At the inquiry today, a Rydon director said it “haunts him” that the design design around the windows of the tower was not challenged after it was revealed that he had been warned about the importance of cavity barriers following a fire in a similar block.
Following a fire in 2012 in a block on the Chalcots Estate in Camden, which had the same aluminium composite material (ACM) cladding as Grenfell, cladding subcontractor Harley Facades produced a report that concluded the design of the windows were essential to preventing the fire spread.
The report said it was “apparent that the design of the facade and fire-stops has unquestionably worked well, as despite the severe heat the extremes of the damage have been compartmentalised”.
The Grenfell Tower Inquiry has already seen chains of emails between the contractors, architects and building control inspectors which show they resisted the idea of including fire breaks between floors at Grenfell Tower and did not design cavity barriers above windows -– as required by building regulations.
During phase one of the inquiry, experts concluded that the windows at Grenfell “had very little capacity to resist a fire”, allowing the blaze to break out of the flat it started in and ignite the combustible cladding on the walls.
The same team was used during the refurbishment of Chalcots Estate as was used on Grenfell Tower, with Rydon acting as principal contractor and Harley Facades as subcontractor.
Stephen Blake, who was refurbishment director at Rydon for the duration of the Grenfell project,
visited the Chalcots Estate with Harley Facades following the 2012 fire and was the only Rydon staff member on the distribution list of the report produced by the subcontractor.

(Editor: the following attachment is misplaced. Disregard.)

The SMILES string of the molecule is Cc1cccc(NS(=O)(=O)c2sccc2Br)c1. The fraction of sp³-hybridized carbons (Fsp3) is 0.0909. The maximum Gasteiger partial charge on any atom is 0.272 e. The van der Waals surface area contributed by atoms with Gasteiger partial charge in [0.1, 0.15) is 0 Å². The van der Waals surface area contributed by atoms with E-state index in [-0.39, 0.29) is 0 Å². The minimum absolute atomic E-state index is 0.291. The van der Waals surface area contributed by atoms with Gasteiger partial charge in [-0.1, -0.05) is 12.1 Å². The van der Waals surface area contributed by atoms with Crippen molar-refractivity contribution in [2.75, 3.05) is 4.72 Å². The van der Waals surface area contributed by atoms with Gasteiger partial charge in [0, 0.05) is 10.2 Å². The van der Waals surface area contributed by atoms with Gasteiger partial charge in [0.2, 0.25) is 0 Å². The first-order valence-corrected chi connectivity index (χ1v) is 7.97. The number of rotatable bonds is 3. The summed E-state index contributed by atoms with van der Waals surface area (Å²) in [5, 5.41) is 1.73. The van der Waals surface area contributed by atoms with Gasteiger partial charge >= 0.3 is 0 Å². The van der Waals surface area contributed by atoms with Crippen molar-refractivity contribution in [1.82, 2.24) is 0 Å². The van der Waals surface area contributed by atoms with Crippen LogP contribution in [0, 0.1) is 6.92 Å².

A picture from the report showed Mr Blake pointing to the fire breaks in the windows under the conclusion that the “fire breaks were still intact and prevented fire spreading between flats”.
When asked during the inquiry, Mr Blake agreed that his experience at the Chalcots Estate gave him “first-hand knowledge of the importance of cavity barriers to the prevention of fire spread in high-rise overclad buildings... by the time you began work on the Grenfell Tower project”.
He said the fire did not cause him to consider whether combustible insulation or ACM cladding should be used on buildings over 18m.
He also said that he did not check with Harley Facades or the architects on the project whether property cavity barriers were being provided in their designs.
Mr Blake said: “I relied on Harley’s in particular. The notation from their report here would show me that they see it as particularly important. So why would they not apply that same level to the work they’re doing at Grenfell?”
When asked by Richard Millet QC whether there is anything he would have done different with hindsight, Mr Blake said it “haunts” him that the cladding and window design was not challenged “because it was believed to be correct”.
The Grenfell Tower Inquiry continues.